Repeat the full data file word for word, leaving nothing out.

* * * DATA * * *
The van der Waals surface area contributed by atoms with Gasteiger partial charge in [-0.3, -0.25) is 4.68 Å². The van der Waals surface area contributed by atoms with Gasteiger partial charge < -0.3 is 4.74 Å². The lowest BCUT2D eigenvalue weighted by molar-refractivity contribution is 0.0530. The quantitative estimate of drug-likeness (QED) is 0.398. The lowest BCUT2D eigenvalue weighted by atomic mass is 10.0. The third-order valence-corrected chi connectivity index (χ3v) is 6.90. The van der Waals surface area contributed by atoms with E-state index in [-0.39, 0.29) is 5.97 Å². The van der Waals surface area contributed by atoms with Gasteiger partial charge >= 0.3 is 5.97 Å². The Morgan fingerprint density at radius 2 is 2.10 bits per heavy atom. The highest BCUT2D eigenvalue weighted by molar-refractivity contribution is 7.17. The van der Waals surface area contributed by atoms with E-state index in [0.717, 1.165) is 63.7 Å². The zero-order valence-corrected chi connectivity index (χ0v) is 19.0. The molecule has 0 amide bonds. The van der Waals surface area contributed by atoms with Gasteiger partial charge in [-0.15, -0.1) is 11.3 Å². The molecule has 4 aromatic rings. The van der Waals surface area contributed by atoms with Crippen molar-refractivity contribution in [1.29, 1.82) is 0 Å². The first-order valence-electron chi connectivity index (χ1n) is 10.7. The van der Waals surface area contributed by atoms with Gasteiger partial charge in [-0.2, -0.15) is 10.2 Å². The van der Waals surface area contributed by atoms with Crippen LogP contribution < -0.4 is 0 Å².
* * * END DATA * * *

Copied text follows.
The van der Waals surface area contributed by atoms with Gasteiger partial charge in [-0.3, -0.25) is 4.68 Å². The van der Waals surface area contributed by atoms with Gasteiger partial charge < -0.3 is 4.74 Å². The lowest BCUT2D eigenvalue weighted by molar-refractivity contribution is 0.0530. The quantitative estimate of drug-likeness (QED) is 0.398. The lowest BCUT2D eigenvalue weighted by atomic mass is 10.0. The third-order valence-corrected chi connectivity index (χ3v) is 6.90. The van der Waals surface area contributed by atoms with E-state index in [-0.39, 0.29) is 5.97 Å². The van der Waals surface area contributed by atoms with Gasteiger partial charge >= 0.3 is 5.97 Å². The Morgan fingerprint density at radius 2 is 2.10 bits per heavy atom. The highest BCUT2D eigenvalue weighted by molar-refractivity contribution is 7.17. The van der Waals surface area contributed by atoms with E-state index in [0.717, 1.165) is 63.7 Å². The zero-order valence-corrected chi connectivity index (χ0v) is 19.0. The molecule has 0 amide bonds. The van der Waals surface area contributed by atoms with Gasteiger partial charge in [-0.15, -0.1) is 11.3 Å². The molecule has 4 aromatic rings. The van der Waals surface area contributed by atoms with Crippen molar-refractivity contribution in [1.29, 1.82) is 0 Å². The first-order valence-electron chi connectivity index (χ1n) is 10.7. The van der Waals surface area contributed by atoms with Gasteiger partial charge in [-0.2, -0.15) is 10.2 Å². The van der Waals surface area contributed by atoms with Crippen LogP contribution < -0.4 is 0 Å².